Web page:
“Oh, sweetheart,” Dad says with a sigh. “Would you like me help out?”
“Daddy, I don’t want you to use your money on me.”
“Sabrina, it is my job to use my money on you, you know that . . . Is your doorbell ringing?”
“What-” my question is cut off by the sound of the buzzer. “I’ll get it!”
I hurry to the intercom before Casey even starts to get up from the table.
“Who is it?” I ask, pressing the talk button.
“The sole survivor of Pompeii.”
I gasp and immediately buzz the door open. I open the front door and listen carefully. I can hear the pounding of footsteps coming from the staircase. I giggle with anticipation as I end the call with my dad and step into the hallway.
“Sabrina!” my twin brothers shout as they charge towards me.
I squeal as they lift me off the ground in a monstrous-bear hug. They take turns spinning me around until I start to shout ‘uncle’. Jacks carries me into my apartment and set me on the couch. Eric plops himself next to me, and Jacks takes my other side. Jacks and Eric are not completely identical twins, but you have to really know them in order to tell them apart. They take after Mom, in everything, with the exception of their light brown-copper hair. They are every bit like Mom; bubbly and lovable. Of course, they have the blue-greenish eyes to top the cake.
“Sabrina, we have neighbors,” Casey complains, coming out of the kitchen. “Oh, hey guys.”
“Dad should be up in a bit,” Eric says, ignoring Casey.
Casey stares at him for a moment and then disappears in the kitchen again. I stifle the urge to giggle. Casey has the biggest crush on Eric, and I know he knows, but he is still only sixteen.
“We brought donut,” Jacks says, rubbing his hands together. “Are you ready for some serious betting?”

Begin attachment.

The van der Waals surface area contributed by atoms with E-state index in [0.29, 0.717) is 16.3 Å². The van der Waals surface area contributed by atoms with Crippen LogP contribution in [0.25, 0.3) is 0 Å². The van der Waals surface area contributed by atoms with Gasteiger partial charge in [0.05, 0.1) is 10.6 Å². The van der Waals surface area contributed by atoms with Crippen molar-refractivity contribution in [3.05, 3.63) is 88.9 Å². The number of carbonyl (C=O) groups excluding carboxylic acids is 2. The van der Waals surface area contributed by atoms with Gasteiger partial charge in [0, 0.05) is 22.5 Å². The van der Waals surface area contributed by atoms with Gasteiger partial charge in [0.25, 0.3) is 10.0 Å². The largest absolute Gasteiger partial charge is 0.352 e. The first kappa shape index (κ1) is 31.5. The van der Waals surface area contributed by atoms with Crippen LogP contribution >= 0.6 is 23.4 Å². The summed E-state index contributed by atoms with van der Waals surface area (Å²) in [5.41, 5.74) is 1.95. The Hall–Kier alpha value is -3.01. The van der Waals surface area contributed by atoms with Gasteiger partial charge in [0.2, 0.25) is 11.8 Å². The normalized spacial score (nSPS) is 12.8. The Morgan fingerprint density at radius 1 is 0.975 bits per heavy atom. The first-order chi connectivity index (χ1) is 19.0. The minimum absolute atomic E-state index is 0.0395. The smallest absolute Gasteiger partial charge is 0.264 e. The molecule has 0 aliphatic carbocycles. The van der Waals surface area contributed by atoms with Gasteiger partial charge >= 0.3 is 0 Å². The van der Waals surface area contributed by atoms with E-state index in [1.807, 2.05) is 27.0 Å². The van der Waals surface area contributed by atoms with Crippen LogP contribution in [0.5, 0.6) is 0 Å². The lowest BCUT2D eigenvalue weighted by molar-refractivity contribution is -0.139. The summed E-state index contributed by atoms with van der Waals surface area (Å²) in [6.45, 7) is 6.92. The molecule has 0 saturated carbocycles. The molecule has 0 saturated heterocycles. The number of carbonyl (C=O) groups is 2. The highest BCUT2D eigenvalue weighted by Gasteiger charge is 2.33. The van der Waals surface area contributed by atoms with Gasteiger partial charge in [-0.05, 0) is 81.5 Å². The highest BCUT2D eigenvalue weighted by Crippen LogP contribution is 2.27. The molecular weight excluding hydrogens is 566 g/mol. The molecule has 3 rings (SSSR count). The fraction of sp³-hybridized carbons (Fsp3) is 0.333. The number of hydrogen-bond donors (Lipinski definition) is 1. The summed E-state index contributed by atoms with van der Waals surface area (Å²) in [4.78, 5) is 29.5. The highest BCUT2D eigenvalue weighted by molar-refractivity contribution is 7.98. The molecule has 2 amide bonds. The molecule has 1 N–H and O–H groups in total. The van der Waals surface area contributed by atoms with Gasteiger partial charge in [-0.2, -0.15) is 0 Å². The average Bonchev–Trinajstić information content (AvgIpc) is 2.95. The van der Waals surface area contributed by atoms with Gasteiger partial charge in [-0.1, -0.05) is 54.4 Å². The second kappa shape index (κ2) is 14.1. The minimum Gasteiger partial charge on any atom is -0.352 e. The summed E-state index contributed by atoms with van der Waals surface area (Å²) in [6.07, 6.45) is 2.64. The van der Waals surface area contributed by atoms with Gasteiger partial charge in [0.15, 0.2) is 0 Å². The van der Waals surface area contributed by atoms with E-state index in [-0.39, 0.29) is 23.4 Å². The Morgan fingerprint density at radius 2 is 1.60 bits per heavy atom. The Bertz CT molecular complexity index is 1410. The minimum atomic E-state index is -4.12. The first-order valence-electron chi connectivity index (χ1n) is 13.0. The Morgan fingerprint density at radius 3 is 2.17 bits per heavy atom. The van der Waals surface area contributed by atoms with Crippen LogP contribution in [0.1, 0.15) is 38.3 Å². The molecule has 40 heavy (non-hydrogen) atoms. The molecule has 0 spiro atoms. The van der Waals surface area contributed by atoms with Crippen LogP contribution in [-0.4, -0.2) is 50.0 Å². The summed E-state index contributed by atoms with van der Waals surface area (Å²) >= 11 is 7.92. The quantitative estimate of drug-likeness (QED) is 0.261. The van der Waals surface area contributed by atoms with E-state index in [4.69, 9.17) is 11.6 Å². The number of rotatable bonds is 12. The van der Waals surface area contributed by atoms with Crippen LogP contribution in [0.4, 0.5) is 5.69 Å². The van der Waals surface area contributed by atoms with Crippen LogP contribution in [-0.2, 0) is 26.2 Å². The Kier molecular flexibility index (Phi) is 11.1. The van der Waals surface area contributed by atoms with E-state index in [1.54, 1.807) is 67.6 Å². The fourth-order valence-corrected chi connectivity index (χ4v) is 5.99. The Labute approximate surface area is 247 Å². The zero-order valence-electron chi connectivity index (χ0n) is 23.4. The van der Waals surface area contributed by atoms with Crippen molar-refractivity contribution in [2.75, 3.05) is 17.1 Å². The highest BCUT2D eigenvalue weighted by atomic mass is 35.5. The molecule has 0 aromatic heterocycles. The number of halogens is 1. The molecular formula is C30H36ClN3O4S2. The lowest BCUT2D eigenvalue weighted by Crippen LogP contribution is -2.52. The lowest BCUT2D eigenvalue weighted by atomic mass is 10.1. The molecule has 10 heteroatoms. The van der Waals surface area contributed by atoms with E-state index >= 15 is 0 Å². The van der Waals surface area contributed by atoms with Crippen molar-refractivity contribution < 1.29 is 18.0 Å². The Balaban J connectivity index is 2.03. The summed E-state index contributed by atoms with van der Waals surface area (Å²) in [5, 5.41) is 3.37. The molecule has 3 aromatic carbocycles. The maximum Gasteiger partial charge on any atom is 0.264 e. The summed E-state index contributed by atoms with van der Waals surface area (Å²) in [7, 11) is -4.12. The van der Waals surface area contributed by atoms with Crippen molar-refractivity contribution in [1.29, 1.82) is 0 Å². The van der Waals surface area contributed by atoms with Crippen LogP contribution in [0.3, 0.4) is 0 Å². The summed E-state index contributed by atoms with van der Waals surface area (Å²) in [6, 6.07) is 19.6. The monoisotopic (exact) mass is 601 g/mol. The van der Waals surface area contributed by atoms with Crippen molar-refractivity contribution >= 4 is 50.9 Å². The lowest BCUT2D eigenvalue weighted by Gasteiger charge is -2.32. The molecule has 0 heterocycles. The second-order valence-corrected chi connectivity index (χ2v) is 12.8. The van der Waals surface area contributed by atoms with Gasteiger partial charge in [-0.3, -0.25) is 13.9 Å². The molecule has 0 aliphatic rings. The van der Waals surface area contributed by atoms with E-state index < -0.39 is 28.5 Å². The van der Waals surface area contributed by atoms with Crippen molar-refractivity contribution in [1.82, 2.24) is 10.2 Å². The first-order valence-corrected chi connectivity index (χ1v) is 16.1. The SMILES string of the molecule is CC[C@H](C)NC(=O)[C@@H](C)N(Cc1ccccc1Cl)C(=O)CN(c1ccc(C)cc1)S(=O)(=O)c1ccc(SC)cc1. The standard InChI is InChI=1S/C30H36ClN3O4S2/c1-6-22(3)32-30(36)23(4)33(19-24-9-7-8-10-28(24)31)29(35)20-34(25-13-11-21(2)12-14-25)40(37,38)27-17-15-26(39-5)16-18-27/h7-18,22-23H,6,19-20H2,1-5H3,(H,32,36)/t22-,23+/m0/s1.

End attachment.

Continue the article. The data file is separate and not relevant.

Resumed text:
I groan “I am not really in the mood to look at any donuts right now,” I say, rest my head in my hands. “I lost my job because they need more experienced donut decorators.”
“That is pathetic!” Eric shouts, making me look at him. “Aren’t you, like, their best worker?”
“Don’t they know you are the best they will ever have?” Jacks asks, turning me to face him.
Eric and Jacks continue to spin me as they ask a million questions. In no time, I am laughing again, and very dizzy. I love these knuckleheads. They always manage to make me smile. The sound of someone clearing their throat makes me jump from the couch and run to the waiting arms of my dad.
“Surprised ya, huh?” he asks with a chuckle.
“Best surprise in weeks,” I reply, nodding. “How did you manage to speak to me on the phone without those knuckleheads shouting in the background?”
I pull away to look into my dad’s face. Dad smiles and nudges me back into the living room. Eric and Jacks are already wrestling each other on the floor. I pinch my lips into a thin line, trying my hardest not to laugh, or encourage my brothers to keep going.
“Boys!” Dad says, breaking them up. “Do I have to remind you the reason we are here?”
Eric and Jacks immediately jump to their feet and stand at attention, like soldiers.
“What is the reason you are here?” I ask, crossing my arms. “Aside of surprising me, of course.”
“You like singing,” Eric begins, shrugging. “Jacks and I saw this thing we thought you might like.”
“And we think you would do really well,” Jacks adds, grinning. “Have you ever heard of ‘So You Wanna Sing’? It’s a show just like X-Factor, except they are more welcoming to people who sing the music you like.”
I raise a questioning eyebrow. Music I like. Is that supposed to insult me?
“If you mean Christian contemporary,” I say, moving my hands to my hips. “Last I checked, the two of you liked that genre as well.”
“No,” Jacks shakes his head, but there is a hint of a grin on his face. “You like the older artists. Eric and I prefer the artists from our time.”
“Nothing wrong with liking the oldies,” Eric says, shrugging. “It could be that you were born in the wrong era, that’s all. Anyways, we ran this idea by the parents, and they think you should go for it.”
“Go for what?” I ask, looking at Dad.
“They want you to audition,” he replies, smiling. “Your mother thinks it’s a fantastic idea.”
“Why didn’t she come?”
“She couldn’t get off work.”